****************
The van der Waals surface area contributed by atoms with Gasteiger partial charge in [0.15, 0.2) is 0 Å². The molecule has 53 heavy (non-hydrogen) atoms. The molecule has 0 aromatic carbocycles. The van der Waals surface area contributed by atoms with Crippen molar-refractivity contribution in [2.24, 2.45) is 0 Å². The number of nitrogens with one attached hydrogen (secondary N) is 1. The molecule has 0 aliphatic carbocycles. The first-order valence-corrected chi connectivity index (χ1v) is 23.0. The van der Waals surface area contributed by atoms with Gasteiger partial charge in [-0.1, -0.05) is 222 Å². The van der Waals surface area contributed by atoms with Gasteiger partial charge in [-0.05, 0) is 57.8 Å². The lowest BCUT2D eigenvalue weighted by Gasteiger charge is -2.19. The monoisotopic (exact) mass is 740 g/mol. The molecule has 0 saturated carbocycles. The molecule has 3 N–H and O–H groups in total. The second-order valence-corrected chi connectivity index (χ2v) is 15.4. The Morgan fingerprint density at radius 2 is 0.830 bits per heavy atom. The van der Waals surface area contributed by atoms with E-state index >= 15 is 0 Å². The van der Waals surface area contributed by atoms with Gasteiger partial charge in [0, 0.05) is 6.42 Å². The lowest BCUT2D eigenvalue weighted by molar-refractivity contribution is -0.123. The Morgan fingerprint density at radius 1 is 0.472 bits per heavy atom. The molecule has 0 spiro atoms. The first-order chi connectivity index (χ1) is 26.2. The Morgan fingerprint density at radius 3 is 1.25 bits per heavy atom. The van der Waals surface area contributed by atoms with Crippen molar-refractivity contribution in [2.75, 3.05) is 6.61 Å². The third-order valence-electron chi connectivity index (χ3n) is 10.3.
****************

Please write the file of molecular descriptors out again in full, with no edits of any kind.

The van der Waals surface area contributed by atoms with Gasteiger partial charge in [0.15, 0.2) is 0 Å². The molecule has 53 heavy (non-hydrogen) atoms. The molecule has 0 aromatic carbocycles. The van der Waals surface area contributed by atoms with Crippen molar-refractivity contribution in [2.24, 2.45) is 0 Å². The number of nitrogens with one attached hydrogen (secondary N) is 1. The molecule has 0 aliphatic carbocycles. The first-order valence-corrected chi connectivity index (χ1v) is 23.0. The van der Waals surface area contributed by atoms with Gasteiger partial charge in [-0.1, -0.05) is 222 Å². The van der Waals surface area contributed by atoms with Gasteiger partial charge in [-0.05, 0) is 57.8 Å². The lowest BCUT2D eigenvalue weighted by Gasteiger charge is -2.19. The monoisotopic (exact) mass is 740 g/mol. The molecule has 0 saturated carbocycles. The molecule has 3 N–H and O–H groups in total. The second-order valence-corrected chi connectivity index (χ2v) is 15.4. The Morgan fingerprint density at radius 2 is 0.830 bits per heavy atom. The van der Waals surface area contributed by atoms with E-state index >= 15 is 0 Å². The van der Waals surface area contributed by atoms with Gasteiger partial charge in [0, 0.05) is 6.42 Å². The lowest BCUT2D eigenvalue weighted by molar-refractivity contribution is -0.123. The Morgan fingerprint density at radius 1 is 0.472 bits per heavy atom. The molecule has 0 spiro atoms. The first-order chi connectivity index (χ1) is 26.2. The Morgan fingerprint density at radius 3 is 1.25 bits per heavy atom. The van der Waals surface area contributed by atoms with Crippen molar-refractivity contribution in [2.75, 3.05) is 6.61 Å². The third-order valence-electron chi connectivity index (χ3n) is 10.3.